Nikhil Sahai, Dilesh Kumar Arunachalam, Tim Morris, Andrew Copas, Prasanna Samuel, Venkata Raghava Mohan, Vinod Abraham, Joshua Anish Selwyn, Praveen Kumar, Winsley Rose, Veeraraghavan Balaji, Gagandeep Kang, Jacob John
Background: Typhoid fever causes nearly 110,000 deaths among 9.24 million cases globally and disproportionately affects developing countries. As a control measure in such regions, typhoid conjugate vaccines (TCVs) are recommended by the World Health Organization (WHO). We present here the protocol of a cluster randomised vaccine trial to assess the impact of introducing TyphiBEV® vaccine to those between 1 and 30 years of age in a high-burden setting.
Methods: The primary objective is to determine the relative and absolute rate reduction of symptomatic, blood-culture-confirmed S. Typhi infection among participants vaccinated with TyphiBEV® in vaccine clusters compared with the unvaccinated participants in non-vaccine clusters. The study population is residents of 30 wards of Vellore (a South Indian city) with participants between the ages of 1 and 30 years who provide informed consent. The wards will be divided into 60 contiguous clusters and 30 will be randomly selected for its participants to receive TyphiBEV® at the start of the study. No placebo/control is planned for the non-intervention clusters, which will receive the vaccine at the end of the trial. Participants will not be blinded to their intervention. Episodes of typhoid fever among participants will be captured via stimulated, passive fever surveillance in the area for 2 years after vaccination, which will include the most utilised healthcare facilities. Observers blinded to the participants’ intervention statuses will record illness details. Relative and absolute rate reductions will be calculated at the end of this surveillance and used to estimate vaccine effectiveness.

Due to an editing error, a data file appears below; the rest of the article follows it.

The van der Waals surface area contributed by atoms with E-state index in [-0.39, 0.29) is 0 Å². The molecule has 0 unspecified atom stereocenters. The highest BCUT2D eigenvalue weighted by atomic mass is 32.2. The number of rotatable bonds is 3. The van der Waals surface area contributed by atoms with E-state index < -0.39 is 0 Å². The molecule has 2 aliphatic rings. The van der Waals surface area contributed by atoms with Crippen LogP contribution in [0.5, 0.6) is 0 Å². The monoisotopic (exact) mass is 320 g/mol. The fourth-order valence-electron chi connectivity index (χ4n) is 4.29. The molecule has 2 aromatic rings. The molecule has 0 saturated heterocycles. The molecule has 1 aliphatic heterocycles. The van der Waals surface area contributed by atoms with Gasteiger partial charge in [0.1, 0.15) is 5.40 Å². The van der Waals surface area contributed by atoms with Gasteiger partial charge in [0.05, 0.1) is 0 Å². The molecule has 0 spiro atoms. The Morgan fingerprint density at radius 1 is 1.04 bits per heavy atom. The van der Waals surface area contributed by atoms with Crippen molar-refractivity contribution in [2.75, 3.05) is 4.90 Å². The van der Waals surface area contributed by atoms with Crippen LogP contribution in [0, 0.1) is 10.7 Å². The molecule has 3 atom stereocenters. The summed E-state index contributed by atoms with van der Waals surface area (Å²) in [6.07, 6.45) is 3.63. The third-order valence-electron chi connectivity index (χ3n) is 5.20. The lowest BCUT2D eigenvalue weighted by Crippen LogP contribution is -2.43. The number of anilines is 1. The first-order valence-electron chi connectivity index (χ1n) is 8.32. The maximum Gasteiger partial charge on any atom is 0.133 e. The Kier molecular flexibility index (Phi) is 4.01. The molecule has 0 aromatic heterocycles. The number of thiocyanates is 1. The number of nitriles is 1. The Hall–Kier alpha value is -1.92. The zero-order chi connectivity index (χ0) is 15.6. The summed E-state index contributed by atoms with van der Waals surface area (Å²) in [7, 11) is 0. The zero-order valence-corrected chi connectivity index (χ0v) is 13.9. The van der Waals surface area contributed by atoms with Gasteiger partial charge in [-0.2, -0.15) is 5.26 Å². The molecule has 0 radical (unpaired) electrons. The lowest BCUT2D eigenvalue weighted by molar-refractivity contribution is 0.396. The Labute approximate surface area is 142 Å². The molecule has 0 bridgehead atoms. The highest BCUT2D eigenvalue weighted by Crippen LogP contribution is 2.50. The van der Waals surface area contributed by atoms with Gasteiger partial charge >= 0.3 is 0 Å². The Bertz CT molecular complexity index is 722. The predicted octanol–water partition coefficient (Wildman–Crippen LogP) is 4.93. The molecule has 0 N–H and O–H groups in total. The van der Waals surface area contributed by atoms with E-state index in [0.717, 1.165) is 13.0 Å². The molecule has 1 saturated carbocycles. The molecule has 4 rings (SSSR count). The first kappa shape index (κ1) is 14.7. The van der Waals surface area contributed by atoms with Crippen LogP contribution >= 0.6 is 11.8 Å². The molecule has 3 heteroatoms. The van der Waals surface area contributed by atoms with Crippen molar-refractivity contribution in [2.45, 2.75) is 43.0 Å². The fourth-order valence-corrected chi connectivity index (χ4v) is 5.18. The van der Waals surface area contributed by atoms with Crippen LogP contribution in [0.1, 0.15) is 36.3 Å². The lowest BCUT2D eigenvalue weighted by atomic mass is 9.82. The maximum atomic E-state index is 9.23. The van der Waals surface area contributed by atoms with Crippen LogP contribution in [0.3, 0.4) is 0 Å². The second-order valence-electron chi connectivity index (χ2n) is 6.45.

Discussion: The results from our trial will allow countries to make better-informed decisions regarding the TCV that they will roll-out and may improve the global supplies and affordability of the vaccines.
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